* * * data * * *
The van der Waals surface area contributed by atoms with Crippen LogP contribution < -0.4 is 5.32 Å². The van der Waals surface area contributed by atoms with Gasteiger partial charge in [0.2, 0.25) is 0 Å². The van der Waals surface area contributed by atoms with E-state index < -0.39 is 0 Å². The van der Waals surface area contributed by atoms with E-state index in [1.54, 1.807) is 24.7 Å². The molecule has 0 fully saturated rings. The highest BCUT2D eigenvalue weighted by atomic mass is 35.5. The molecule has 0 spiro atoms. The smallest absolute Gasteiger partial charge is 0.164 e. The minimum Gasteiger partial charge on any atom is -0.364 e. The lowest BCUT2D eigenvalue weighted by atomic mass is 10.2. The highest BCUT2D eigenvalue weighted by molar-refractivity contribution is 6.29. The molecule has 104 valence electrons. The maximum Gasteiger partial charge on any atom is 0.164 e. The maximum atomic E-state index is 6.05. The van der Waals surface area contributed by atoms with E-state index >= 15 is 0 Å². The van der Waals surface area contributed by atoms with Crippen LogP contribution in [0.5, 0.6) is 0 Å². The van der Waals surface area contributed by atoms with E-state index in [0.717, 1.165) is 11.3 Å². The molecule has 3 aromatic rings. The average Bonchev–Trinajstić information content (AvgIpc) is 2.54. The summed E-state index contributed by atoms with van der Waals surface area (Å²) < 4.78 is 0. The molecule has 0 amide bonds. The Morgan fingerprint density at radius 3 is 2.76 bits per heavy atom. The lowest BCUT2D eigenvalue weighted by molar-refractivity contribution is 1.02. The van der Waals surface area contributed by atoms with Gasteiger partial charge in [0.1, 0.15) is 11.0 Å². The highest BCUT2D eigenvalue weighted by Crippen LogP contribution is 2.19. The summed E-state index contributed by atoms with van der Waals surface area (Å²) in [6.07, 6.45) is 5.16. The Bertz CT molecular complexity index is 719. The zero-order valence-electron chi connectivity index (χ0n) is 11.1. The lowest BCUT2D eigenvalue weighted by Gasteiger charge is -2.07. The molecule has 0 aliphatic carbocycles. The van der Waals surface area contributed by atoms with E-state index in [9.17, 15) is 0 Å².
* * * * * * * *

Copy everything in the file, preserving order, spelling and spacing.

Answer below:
The van der Waals surface area contributed by atoms with Crippen LogP contribution < -0.4 is 5.32 Å². The van der Waals surface area contributed by atoms with Gasteiger partial charge in [0.2, 0.25) is 0 Å². The van der Waals surface area contributed by atoms with E-state index < -0.39 is 0 Å². The van der Waals surface area contributed by atoms with E-state index in [1.54, 1.807) is 24.7 Å². The molecule has 0 fully saturated rings. The highest BCUT2D eigenvalue weighted by atomic mass is 35.5. The molecule has 0 spiro atoms. The smallest absolute Gasteiger partial charge is 0.164 e. The minimum Gasteiger partial charge on any atom is -0.364 e. The lowest BCUT2D eigenvalue weighted by atomic mass is 10.2. The highest BCUT2D eigenvalue weighted by molar-refractivity contribution is 6.29. The molecule has 104 valence electrons. The maximum Gasteiger partial charge on any atom is 0.164 e. The maximum atomic E-state index is 6.05. The van der Waals surface area contributed by atoms with E-state index >= 15 is 0 Å². The van der Waals surface area contributed by atoms with Crippen LogP contribution in [0.5, 0.6) is 0 Å². The van der Waals surface area contributed by atoms with E-state index in [0.717, 1.165) is 11.3 Å². The molecule has 3 aromatic rings. The average Bonchev–Trinajstić information content (AvgIpc) is 2.54. The summed E-state index contributed by atoms with van der Waals surface area (Å²) < 4.78 is 0. The molecule has 0 amide bonds. The Morgan fingerprint density at radius 3 is 2.76 bits per heavy atom. The lowest BCUT2D eigenvalue weighted by molar-refractivity contribution is 1.02. The van der Waals surface area contributed by atoms with Gasteiger partial charge in [0.1, 0.15) is 11.0 Å². The highest BCUT2D eigenvalue weighted by Crippen LogP contribution is 2.19. The summed E-state index contributed by atoms with van der Waals surface area (Å²) in [6.07, 6.45) is 5.16. The Bertz CT molecular complexity index is 719. The zero-order valence-electron chi connectivity index (χ0n) is 11.1. The lowest BCUT2D eigenvalue weighted by Gasteiger charge is -2.07. The molecule has 0 aliphatic carbocycles. The van der Waals surface area contributed by atoms with E-state index in [9.17, 15) is 0 Å².